USC graduates in demand in rural classrooms

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USC graduates in demand in rural classrooms


Published on 30 November 2015

Sisters Laura and Ellen Gavin are among a growing number of USC graduates swapping the coast for the country through the University of the Sunshine Coast’s Rural and Remote Education Bursary program, with the pair both securing teaching positions at Mt Isa.

The program provides opportunities for Primary Education students to undertake supervised teaching placements in rural and remote Queensland schools, through the financial support of a bursary funded by the Tim Fairfax Family Foundation.

Laura, 21, and Ellen, 23, are among 43 USC students who will be presented with bursaries by Tim Fairfax AC at a ceremony at the Innovation Centre Auditorium tomorrow, Tuesday 1 December, from 10.15am to noon.

Ellen completed her final practical placement at Happy Valley State School in Mount Isa in October, and was offered a position teaching Year 3 at the school in 2016. She said the bursary provided an opportunity to consider teaching in remote Queensland.

“I was a little hesitant at first, but the placement in Mount Isa was honestly the best thing I’ve done at university. I had so much fun,” Ellen said. “And before I start teaching next year I’ve already made some great friends and learned a lot about the school.

“It’s not cheap to travel to Mount Isa, so the bursary helped cover the cost of my flights and allowed me to hire a car while I was there. The experience wouldn’t have been possible without it.”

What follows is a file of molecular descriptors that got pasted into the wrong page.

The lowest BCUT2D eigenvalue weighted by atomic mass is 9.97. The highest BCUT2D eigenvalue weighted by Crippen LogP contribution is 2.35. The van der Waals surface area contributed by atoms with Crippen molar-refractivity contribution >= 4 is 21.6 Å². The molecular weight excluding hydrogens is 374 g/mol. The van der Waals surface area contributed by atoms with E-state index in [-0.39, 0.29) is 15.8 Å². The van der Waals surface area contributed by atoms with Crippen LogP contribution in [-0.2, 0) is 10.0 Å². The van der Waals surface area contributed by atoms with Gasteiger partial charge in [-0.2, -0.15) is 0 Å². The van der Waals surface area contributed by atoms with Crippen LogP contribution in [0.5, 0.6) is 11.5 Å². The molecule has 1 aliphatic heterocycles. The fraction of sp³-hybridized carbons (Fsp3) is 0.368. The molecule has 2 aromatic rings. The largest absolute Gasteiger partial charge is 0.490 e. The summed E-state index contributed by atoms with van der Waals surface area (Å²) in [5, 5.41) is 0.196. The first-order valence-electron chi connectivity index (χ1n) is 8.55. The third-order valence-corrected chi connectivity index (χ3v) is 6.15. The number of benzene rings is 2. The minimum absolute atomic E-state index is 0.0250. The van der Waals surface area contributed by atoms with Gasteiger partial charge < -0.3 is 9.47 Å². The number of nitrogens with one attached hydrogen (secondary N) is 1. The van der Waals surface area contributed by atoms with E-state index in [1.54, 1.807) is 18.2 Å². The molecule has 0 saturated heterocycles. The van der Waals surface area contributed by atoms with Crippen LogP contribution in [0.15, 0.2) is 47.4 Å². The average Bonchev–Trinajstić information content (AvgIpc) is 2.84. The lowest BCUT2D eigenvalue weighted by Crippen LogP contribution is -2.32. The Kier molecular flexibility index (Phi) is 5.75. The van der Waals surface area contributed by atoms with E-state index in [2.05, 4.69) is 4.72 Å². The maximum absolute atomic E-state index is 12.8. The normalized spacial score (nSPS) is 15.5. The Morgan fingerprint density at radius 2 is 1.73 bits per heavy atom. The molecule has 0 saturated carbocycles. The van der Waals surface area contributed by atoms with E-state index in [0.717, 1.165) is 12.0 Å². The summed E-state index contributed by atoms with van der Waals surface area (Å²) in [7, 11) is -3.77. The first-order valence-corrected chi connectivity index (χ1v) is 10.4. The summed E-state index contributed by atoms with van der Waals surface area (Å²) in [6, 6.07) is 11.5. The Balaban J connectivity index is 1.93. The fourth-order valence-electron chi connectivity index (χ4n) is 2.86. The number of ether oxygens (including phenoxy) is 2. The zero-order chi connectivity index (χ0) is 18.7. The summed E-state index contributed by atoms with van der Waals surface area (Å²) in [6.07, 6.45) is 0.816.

Laura undertook her final placement at Barcaldine State School, in Queensland’s central west, and has accepted a position teaching at Townview State Primary School. The sisters are planning to relocate to Mount Isa together in early January.

USC’s Education Partnerships and Professional Learning Coordinator Dennis James said at least nine of the 10 fourth-year students who participated in this year’s program had received permanent job offers, and several third-year students had been offered jobs upon graduation, which demonstrated the demand for USC graduates in rural schools.

“The bursaries are awarded based on students’ academic results, successful completion of a previous placement, and an interview that covers their knowledge of and passion for teaching, and the personal and professional attributes they will bring to a rural or remote community,” Mr James said.

“As a result, the principals and mentor teachers at placement schools go out of their way to welcome the students, because they know these will be among our highest-quality graduates.”

USC’s Development Office Director Russell Ousley said the upcoming presentation ceremony provided an opportunity to acknowledge the ongoing generosity of the Tim Fairfax Family Foundation, which had funded a total of 264 teaching placements for USC students over the past five years.

— Jarna Baudinette

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